The Benefits of Working Later Into Life
Many of us think of retirement as a time to stop working and focus entirely on things like spending time with family, leisure, and travel. This definition of retirement is a great fit for some, but more and more people are discovering that working into later life offers benefits that are simply too good to pass up.
Today, people are living longer lives than ever before, and it’s not uncommon at all for someone to remain very physically fit and healthy into his or her 70’s and beyond.
While there are certainly other ways to enjoy this improved health, it provides ample opportunities for those who want to keep working.
There are a variety of reasons that may make it worth your while to keep punching that time clock later into life. Some of us, try as we might, haven’t saved enough money for a comfortable retirement yet. A reliable source of income, even if it’s only part time, can greatly improve this situation. Working just a few more years, earning some extra money, and delaying retirement benefits such as Social Security add up to a reliable path toward a financially secure, comfortable retirement.
Others choose to keep working because they enjoy it and find purpose and meaning on the job. There is also a growing body of research showing that older adults who keep working enjoy better mental and physical health.
Regardless of the reason, working later into life is an increasing trend. For instance, the number of Americans working into their 60’s, 70’s, and beyond has been growing rapidly over the past few decades and shows no sign of slowing down.
According to data released by the U.S. Bureau of Labor Statistics, the labor force participation rate for Americans aged 65 to 74 years old grew from 16.3% in 1992 to 26.8% in 2012; it’s projected to reach 31.9% by the year 2022. For Americans 75 and older, this number will increase from 4.5% to a projected 10.5% in 2022.
This guide will examine the benefits of working later into life and give you some ideas to consider when deciding whether it’s right for you. That said, it is not intended as financial advice – there are too many variables to consider to give you that advice, even if we wanted to. Ultimately, the decision as to whether or not you should keep working will come down to your unique situation and finding the right balance for your financial situation, personal feelings, and the feelings of your spouse, family and friends.
The Financial Benefits
According to a report from the Center for Retirement Research at Boston College, around half of American households are at risk of not having enough money for retirement if they stop working at age 66. These households will not have enough yearly income to maintain a standard of living similar to what they enjoy in their pre-retirement years. Although this conclusion may sound bleak, around 86% of Americans will have a financially secure retirement by working until age 70 instead. This difference is too big to ignore – a few extra years of work can have a dramatic, life altering impact on your retirement. Let’s look at why.
Delaying Your Social Security Benefits
Most Americans nearing retirement count on Social Security benefits as a source of income during their retirement years. Some may not know that if you wait until you reach full retirement age you will receive a larger monthly benefit. Between the ages of 62 and 70, your benefits will increase by 6.5%-8.4% per year for each year that you delay receiving them. For example, if you were eligible for $1,000 per month at age 62 but waited until age 66, you would now be eligible for over $1,300 per month; by delaying until age 70, you would receive over $1,700 per month. There are arguments for and against taking Social Security as early as possible, but most experts will tell you that if you are able to wait it’s a good idea to do so. This will help you to secure a bigger monthly benefit when you are a little older, which is important for your long-term financial security.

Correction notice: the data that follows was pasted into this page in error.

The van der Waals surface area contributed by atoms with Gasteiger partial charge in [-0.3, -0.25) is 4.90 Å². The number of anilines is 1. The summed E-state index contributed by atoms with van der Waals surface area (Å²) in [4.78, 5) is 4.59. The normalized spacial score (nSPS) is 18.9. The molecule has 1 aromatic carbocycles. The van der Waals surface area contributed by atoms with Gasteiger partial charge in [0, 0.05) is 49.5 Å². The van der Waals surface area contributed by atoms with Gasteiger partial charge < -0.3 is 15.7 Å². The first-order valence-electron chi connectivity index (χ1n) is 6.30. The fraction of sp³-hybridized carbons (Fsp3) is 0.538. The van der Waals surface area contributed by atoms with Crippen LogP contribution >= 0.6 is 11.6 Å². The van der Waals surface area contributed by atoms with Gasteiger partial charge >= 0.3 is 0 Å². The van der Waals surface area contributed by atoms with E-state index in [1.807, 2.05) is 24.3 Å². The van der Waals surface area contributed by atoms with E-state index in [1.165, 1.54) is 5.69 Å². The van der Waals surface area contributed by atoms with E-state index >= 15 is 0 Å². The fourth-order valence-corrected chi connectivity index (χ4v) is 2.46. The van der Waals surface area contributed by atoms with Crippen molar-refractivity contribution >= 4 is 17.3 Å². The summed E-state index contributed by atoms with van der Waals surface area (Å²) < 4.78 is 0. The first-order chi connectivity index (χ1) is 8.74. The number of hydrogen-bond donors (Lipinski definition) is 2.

As you might have guessed, one of the best ways to avoid having to take social security early is to continue working. When you continue working and have a steady income, there is no financial need to apply for benefits early. You’ll be thanking yourself as you enjoy a higher monthly income and greater financial resources in your retirement years.
Keep Saving, Keep Earning Interest on Your Savings
In general, we earn more money as we gain experience and progress in our careers. Many people nearing retirement age are earning substantial incomes while maintaining modest living costs. This is the perfect formula for saving large amounts of money for retirement in just a few more years of work. Indeed, you could vastly improve your post retirement standard of living in virtually no time at all.
You’ll also earn more in interest from the savings that you already have because you won’t be making any withdrawals. As you’re hard at work, your money will continue working hard for you. Since your retirement savings will be their largest at this point of your life, this extra money may also end up being substantial.
More Money to Do the Things You Want to Do
Your retirement should be spent enjoying yourself. This may very well mean doing things that you’ve put off over the years. Now that you’re older with fewer obligations, you’ll finally have the time for the things you have been putting off. By working later into life, you’ll be more likely to have the financial resources to go along with this newfound free time, putting you in the perfect position to pursue whatever makes you happy.